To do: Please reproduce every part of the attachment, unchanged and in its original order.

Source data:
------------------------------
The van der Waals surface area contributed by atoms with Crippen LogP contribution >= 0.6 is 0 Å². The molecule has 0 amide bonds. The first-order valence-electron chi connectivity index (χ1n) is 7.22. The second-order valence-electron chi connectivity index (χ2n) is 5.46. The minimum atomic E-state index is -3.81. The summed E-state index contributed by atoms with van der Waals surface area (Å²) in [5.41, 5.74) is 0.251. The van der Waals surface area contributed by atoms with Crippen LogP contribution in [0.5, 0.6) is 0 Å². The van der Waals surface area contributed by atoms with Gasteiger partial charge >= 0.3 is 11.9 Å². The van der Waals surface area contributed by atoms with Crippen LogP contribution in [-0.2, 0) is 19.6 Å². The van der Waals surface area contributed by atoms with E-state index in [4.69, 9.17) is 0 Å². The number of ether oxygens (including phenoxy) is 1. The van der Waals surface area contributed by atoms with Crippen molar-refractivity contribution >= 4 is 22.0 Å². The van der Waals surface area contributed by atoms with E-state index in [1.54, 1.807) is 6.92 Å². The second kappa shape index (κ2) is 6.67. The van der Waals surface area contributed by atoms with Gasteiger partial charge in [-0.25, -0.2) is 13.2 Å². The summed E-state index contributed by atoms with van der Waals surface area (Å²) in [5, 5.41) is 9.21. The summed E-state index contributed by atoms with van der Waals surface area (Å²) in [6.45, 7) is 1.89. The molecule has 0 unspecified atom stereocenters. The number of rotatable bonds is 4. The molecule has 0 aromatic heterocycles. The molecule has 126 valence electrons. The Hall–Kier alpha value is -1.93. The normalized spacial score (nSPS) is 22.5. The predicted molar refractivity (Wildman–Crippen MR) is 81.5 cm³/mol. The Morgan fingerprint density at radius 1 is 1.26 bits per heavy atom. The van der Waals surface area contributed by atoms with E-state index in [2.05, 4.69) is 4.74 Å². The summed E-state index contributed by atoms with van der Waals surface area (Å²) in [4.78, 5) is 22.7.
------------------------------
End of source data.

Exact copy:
The van der Waals surface area contributed by atoms with Crippen LogP contribution >= 0.6 is 0 Å². The molecule has 0 amide bonds. The first-order valence-electron chi connectivity index (χ1n) is 7.22. The second-order valence-electron chi connectivity index (χ2n) is 5.46. The minimum atomic E-state index is -3.81. The summed E-state index contributed by atoms with van der Waals surface area (Å²) in [5.41, 5.74) is 0.251. The van der Waals surface area contributed by atoms with Crippen LogP contribution in [0.5, 0.6) is 0 Å². The van der Waals surface area contributed by atoms with Gasteiger partial charge >= 0.3 is 11.9 Å². The van der Waals surface area contributed by atoms with Crippen LogP contribution in [-0.2, 0) is 19.6 Å². The van der Waals surface area contributed by atoms with E-state index in [4.69, 9.17) is 0 Å². The number of ether oxygens (including phenoxy) is 1. The van der Waals surface area contributed by atoms with Crippen molar-refractivity contribution >= 4 is 22.0 Å². The van der Waals surface area contributed by atoms with E-state index in [1.54, 1.807) is 6.92 Å². The second kappa shape index (κ2) is 6.67. The van der Waals surface area contributed by atoms with Gasteiger partial charge in [-0.25, -0.2) is 13.2 Å². The summed E-state index contributed by atoms with van der Waals surface area (Å²) in [5, 5.41) is 9.21. The summed E-state index contributed by atoms with van der Waals surface area (Å²) in [6.45, 7) is 1.89. The molecule has 0 unspecified atom stereocenters. The number of rotatable bonds is 4. The molecule has 0 aromatic heterocycles. The molecule has 126 valence electrons. The Hall–Kier alpha value is -1.93. The normalized spacial score (nSPS) is 22.5. The predicted molar refractivity (Wildman–Crippen MR) is 81.5 cm³/mol. The Morgan fingerprint density at radius 1 is 1.26 bits per heavy atom. The van der Waals surface area contributed by atoms with E-state index in [2.05, 4.69) is 4.74 Å². The summed E-state index contributed by atoms with van der Waals surface area (Å²) in [4.78, 5) is 22.7.